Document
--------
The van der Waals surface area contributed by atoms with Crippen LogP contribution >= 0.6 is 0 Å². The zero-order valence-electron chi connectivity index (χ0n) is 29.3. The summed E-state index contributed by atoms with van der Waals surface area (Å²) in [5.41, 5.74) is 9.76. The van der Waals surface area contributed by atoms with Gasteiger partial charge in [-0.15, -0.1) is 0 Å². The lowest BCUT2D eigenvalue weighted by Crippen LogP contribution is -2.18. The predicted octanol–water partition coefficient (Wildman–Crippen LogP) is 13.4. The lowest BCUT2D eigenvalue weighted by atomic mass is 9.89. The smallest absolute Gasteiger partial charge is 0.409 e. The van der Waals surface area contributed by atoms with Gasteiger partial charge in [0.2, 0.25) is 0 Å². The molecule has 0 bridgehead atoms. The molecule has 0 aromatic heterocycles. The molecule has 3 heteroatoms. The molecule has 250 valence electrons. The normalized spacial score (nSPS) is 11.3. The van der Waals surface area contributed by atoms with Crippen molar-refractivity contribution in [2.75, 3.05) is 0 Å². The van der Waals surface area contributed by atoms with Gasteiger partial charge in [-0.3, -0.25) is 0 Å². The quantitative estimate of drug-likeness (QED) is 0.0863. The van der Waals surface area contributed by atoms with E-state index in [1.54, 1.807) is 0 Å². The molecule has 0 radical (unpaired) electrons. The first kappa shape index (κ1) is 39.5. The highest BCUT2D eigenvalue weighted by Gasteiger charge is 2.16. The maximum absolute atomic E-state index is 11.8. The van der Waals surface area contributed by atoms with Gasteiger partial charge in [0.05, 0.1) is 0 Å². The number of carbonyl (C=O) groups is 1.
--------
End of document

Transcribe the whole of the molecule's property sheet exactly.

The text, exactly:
The van der Waals surface area contributed by atoms with Crippen LogP contribution >= 0.6 is 0 Å². The zero-order valence-electron chi connectivity index (χ0n) is 29.3. The summed E-state index contributed by atoms with van der Waals surface area (Å²) in [5.41, 5.74) is 9.76. The van der Waals surface area contributed by atoms with Gasteiger partial charge in [-0.15, -0.1) is 0 Å². The lowest BCUT2D eigenvalue weighted by Crippen LogP contribution is -2.18. The predicted octanol–water partition coefficient (Wildman–Crippen LogP) is 13.4. The lowest BCUT2D eigenvalue weighted by atomic mass is 9.89. The smallest absolute Gasteiger partial charge is 0.409 e. The van der Waals surface area contributed by atoms with Gasteiger partial charge in [0.2, 0.25) is 0 Å². The molecule has 0 bridgehead atoms. The molecule has 0 aromatic heterocycles. The molecule has 3 heteroatoms. The molecule has 250 valence electrons. The normalized spacial score (nSPS) is 11.3. The van der Waals surface area contributed by atoms with Crippen molar-refractivity contribution in [2.75, 3.05) is 0 Å². The van der Waals surface area contributed by atoms with Gasteiger partial charge in [-0.3, -0.25) is 0 Å². The quantitative estimate of drug-likeness (QED) is 0.0863. The van der Waals surface area contributed by atoms with E-state index in [1.54, 1.807) is 0 Å². The molecule has 0 radical (unpaired) electrons. The first kappa shape index (κ1) is 39.5. The highest BCUT2D eigenvalue weighted by Gasteiger charge is 2.16. The maximum absolute atomic E-state index is 11.8. The van der Waals surface area contributed by atoms with Gasteiger partial charge in [0.05, 0.1) is 0 Å². The number of carbonyl (C=O) groups is 1.